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The Magic Is in the Numbers at the Opera Costume Shop

Costume Shop by the Numbers

By Shell Amega

Tucked deep into the urban folds near the downtown Los Angeles Flower Mart lies another blossoming beauty: the LA Opera Costume Shop.

On an early spring Saturday afternoon, LA Opera Costume Director Jenny Green welcomed a special group of Opera League volunteers and donors for a behind-the-scenes tour of this extraordinary and amazing enterprise. League members observed a colorful wonderland of period costumes and accessories, ranging from basic corsets and petticoats to exotic Spanish matador hats and a chorus of furry black wolf heads. The LA Opera Costume Shop resembles a cross between a massive clothing warehouse and a vibrant working boutique holding what Jenny called costume “stock.”

The entire operation is meticulously organized under Jenny’s management and is eco-conscious as well. Costume items from “dead productions” (opera productions never to be staged again) are broken down and repurposed for other productions or storage. Through stylish cuts, dyes and ornaments, shop craft experts and designers can revive select costumes and breathe new life into them for an upcoming production. Some even make it into public life through the occasional costume shop sales, three of which have taken place to date.

To get a glimpse of Jenny and her Costume Shop team in action, check out this behind-the-scenes snippet as they were prepping The Ghosts of Versailles in 2015.

During our visit, Jenny noted that the shop works on between four and six productions at any one time, including costumes from the current opera onstage at the Dorothy Chandler Pavilion, one in rehearsal, one being prepared to travel for production rentals, and a new opera entering next season’s schedule.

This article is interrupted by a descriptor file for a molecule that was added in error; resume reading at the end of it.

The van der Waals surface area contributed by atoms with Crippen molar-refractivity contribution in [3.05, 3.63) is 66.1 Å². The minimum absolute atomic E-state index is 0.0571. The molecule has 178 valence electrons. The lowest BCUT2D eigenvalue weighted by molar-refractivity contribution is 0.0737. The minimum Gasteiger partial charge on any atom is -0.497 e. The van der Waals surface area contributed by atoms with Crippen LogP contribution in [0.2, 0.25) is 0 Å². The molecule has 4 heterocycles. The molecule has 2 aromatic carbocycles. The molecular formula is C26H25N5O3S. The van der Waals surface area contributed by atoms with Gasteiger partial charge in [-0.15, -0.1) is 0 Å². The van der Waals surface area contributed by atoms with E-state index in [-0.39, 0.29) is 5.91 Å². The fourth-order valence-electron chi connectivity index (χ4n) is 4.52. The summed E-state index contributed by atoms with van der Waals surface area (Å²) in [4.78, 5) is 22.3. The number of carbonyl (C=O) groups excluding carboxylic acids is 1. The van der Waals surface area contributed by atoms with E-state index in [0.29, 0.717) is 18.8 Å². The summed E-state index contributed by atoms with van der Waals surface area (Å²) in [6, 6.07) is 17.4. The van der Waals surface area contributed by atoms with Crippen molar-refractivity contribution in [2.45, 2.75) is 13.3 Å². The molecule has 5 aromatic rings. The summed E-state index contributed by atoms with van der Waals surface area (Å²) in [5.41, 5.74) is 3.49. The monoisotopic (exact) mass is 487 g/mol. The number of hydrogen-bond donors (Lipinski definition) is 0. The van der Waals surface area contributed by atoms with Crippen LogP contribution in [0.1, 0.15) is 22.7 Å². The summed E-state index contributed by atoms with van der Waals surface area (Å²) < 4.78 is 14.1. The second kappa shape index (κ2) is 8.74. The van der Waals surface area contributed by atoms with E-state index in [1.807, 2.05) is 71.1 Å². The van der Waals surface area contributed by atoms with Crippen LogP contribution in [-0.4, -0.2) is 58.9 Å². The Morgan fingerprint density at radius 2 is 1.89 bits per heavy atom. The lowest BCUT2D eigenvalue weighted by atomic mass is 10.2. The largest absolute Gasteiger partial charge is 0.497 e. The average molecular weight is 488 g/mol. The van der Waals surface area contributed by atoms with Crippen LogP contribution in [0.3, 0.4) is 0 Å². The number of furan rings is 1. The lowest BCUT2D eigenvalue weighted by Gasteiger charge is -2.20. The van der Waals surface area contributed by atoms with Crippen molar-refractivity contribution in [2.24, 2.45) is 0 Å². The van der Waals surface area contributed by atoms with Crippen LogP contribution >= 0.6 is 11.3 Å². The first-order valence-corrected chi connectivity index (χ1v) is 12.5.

Not every opera production’s costumes are housed at the shop as there are perhaps another 50 productions kept in an off-site facility in Gardena.

Garments and other costume paraphernalia hang on double-stacked rows of racks from the two-story ceiling down to shoulder height. The numbers are as astounding as the items are dazzling.

Herein we present the LA Opera Costume Shop by the numbers. Behold.

  • 1,000 pairs of footwear – shoes, slippers and boots
  • 1,000 rolls of fabric wall-to-wall in a 24,000 square foot space
  • 400 blazers
  • 500 petticoats – styled with lace, and bagged tulle. “We use petticoats time and time again, and for some reason they are always identified by the show they were originally made for and not by the period of the garment,” says Jenny. “We have Elixir [of Love] petticoats, Don Carlo petticoats, Lohengrin petticoats and so on. The opera name creates a visual for us that just a period date would not.”
  • 200 hats – top hats, short ones, long ones, berets and matadors
  • 200 belts
  • 150 corsets
  • 100 capes and capelets
  • 70 body forms of humps, humpbacks, pregnant bumps and bum-rolls for rear-end hoops and padding
  • 50 bloomers–lacy, short, long and plain
  • “Plácido’s Closet” of more than 20 costumes from Don Carlo, Lucia di Lammermoor, Otello and more
  • 50 flying harnesses
  • 500 pairs of gloves
  • 20 feather boas
  • 20 Spanish veils
  • 12 wolf heads
  • 6 sets of medieval armor

Click here to view the Costume Shop tour photos.

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Author: Thomas Lady
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